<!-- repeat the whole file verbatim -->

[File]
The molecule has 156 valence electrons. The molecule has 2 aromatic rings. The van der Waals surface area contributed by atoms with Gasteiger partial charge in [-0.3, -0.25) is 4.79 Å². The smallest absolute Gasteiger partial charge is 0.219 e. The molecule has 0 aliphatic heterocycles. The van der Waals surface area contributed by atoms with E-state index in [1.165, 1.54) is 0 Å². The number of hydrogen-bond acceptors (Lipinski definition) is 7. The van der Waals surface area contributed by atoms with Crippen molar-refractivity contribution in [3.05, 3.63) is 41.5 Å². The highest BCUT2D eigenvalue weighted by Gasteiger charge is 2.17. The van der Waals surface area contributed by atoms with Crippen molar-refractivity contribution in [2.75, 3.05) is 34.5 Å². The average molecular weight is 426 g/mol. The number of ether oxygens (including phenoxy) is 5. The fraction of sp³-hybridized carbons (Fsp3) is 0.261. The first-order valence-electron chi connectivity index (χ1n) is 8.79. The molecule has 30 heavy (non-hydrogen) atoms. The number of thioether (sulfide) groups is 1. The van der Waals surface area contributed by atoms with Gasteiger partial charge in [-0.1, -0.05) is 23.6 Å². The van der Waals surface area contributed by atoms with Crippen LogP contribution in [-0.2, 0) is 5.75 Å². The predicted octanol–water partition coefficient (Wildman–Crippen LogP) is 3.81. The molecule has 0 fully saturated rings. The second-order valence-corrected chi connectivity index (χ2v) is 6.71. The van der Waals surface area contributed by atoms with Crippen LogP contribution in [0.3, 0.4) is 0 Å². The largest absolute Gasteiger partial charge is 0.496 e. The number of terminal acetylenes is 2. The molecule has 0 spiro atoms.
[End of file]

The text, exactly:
The molecule has 156 valence electrons. The molecule has 2 aromatic rings. The van der Waals surface area contributed by atoms with Gasteiger partial charge in [-0.3, -0.25) is 4.79 Å². The smallest absolute Gasteiger partial charge is 0.219 e. The molecule has 0 aliphatic heterocycles. The van der Waals surface area contributed by atoms with E-state index in [1.165, 1.54) is 0 Å². The number of hydrogen-bond acceptors (Lipinski definition) is 7. The van der Waals surface area contributed by atoms with Crippen molar-refractivity contribution in [3.05, 3.63) is 41.5 Å². The highest BCUT2D eigenvalue weighted by Gasteiger charge is 2.17. The van der Waals surface area contributed by atoms with Crippen molar-refractivity contribution in [2.75, 3.05) is 34.5 Å². The average molecular weight is 426 g/mol. The number of ether oxygens (including phenoxy) is 5. The fraction of sp³-hybridized carbons (Fsp3) is 0.261. The first-order valence-electron chi connectivity index (χ1n) is 8.79. The molecule has 30 heavy (non-hydrogen) atoms. The number of thioether (sulfide) groups is 1. The van der Waals surface area contributed by atoms with Gasteiger partial charge in [-0.1, -0.05) is 23.6 Å². The van der Waals surface area contributed by atoms with Crippen LogP contribution in [-0.2, 0) is 5.75 Å². The predicted octanol–water partition coefficient (Wildman–Crippen LogP) is 3.81. The molecule has 0 fully saturated rings. The second-order valence-corrected chi connectivity index (χ2v) is 6.71. The van der Waals surface area contributed by atoms with Crippen LogP contribution in [0.3, 0.4) is 0 Å². The largest absolute Gasteiger partial charge is 0.496 e. The number of terminal acetylenes is 2. The molecule has 0 spiro atoms.